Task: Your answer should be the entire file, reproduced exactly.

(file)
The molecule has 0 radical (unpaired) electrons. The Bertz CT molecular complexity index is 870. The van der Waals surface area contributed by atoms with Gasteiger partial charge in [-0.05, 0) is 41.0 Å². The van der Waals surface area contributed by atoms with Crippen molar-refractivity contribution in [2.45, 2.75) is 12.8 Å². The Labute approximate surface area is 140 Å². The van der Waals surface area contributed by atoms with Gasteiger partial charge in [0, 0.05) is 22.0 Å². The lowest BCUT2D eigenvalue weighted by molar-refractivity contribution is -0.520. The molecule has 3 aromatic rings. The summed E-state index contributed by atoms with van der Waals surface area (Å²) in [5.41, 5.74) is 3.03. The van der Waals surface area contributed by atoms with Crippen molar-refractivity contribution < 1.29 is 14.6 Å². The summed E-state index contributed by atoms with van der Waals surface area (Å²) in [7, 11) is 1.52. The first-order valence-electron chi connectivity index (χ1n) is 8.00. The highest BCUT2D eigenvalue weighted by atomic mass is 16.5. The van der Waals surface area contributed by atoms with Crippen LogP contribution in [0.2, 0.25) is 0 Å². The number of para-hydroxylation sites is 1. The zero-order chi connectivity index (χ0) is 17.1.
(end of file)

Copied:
The molecule has 0 radical (unpaired) electrons. The Bertz CT molecular complexity index is 870. The van der Waals surface area contributed by atoms with Gasteiger partial charge in [-0.05, 0) is 41.0 Å². The van der Waals surface area contributed by atoms with Crippen molar-refractivity contribution in [2.45, 2.75) is 12.8 Å². The Labute approximate surface area is 140 Å². The van der Waals surface area contributed by atoms with Gasteiger partial charge in [0, 0.05) is 22.0 Å². The lowest BCUT2D eigenvalue weighted by molar-refractivity contribution is -0.520. The molecule has 3 aromatic rings. The summed E-state index contributed by atoms with van der Waals surface area (Å²) in [5.41, 5.74) is 3.03. The van der Waals surface area contributed by atoms with Crippen molar-refractivity contribution < 1.29 is 14.6 Å². The summed E-state index contributed by atoms with van der Waals surface area (Å²) in [7, 11) is 1.52. The first-order valence-electron chi connectivity index (χ1n) is 8.00. The highest BCUT2D eigenvalue weighted by atomic mass is 16.5. The van der Waals surface area contributed by atoms with Crippen LogP contribution in [0.2, 0.25) is 0 Å². The number of para-hydroxylation sites is 1. The zero-order chi connectivity index (χ0) is 17.1.